Police Misconduct Results In £40,000 Pay Out To My Client


Notwithstanding my long standing belief in societal progress in terms of equality and transparency,  it remains the case that the Police disciplinary system is inherently biased in favour of the Police; in fact I would go as far as to say that the unwritten mission statement of most Professional Standards Departments is not to root out, but rather to protect corrupt Officers and to make excuses for Police misbehaviour. Certainly this seems to be the practical result of most Police Complaint investigations that I have witnessed. So it was the case for my client, Richard Roberts who recently settled his case against Dyfd-Powys Police.


Richard brought claims against the police  for assault, false imprisonment, malicious prosecution and misfeasance in public office following an incident that occurred on 21 January 2016. The police have just agreed to a settlement of £40,000 in damages, plus legal costs. Read press coverage about it here.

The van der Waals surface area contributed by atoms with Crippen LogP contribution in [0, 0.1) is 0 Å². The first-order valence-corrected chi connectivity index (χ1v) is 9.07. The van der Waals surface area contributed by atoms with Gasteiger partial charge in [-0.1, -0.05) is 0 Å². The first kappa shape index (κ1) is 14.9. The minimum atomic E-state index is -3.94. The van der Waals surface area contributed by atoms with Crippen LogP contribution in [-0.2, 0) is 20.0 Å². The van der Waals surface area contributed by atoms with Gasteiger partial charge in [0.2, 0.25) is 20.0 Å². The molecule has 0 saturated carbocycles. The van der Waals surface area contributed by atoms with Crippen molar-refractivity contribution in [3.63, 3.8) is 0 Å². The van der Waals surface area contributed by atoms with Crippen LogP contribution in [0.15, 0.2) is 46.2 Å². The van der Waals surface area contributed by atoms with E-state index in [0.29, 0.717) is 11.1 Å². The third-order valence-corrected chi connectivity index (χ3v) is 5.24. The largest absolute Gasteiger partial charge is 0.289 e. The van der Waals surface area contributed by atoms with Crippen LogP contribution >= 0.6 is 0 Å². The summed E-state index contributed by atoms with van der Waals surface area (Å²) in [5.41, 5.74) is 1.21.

On the afternoon of 21 January 2016, Richard returned home in his vehicle with his partner and two step children and parked up outside. As he alighted, he noticed his neighbour’s wife Tracey, who was driving her car, reverse and hit a wheelie bin that he had left out earlier that day, causing it to fall over. Richard picked up the bin and wheeled it back towards his home.  As he did so, Tracey was verbally abusive towards him.


In light of Tracey’s behaviour, Richard and his partner then attended Milford Haven Police Station to report matters.  At the police station, he was advised that the police were aware of the incident, to return home and that an officer would call in later to discuss matters.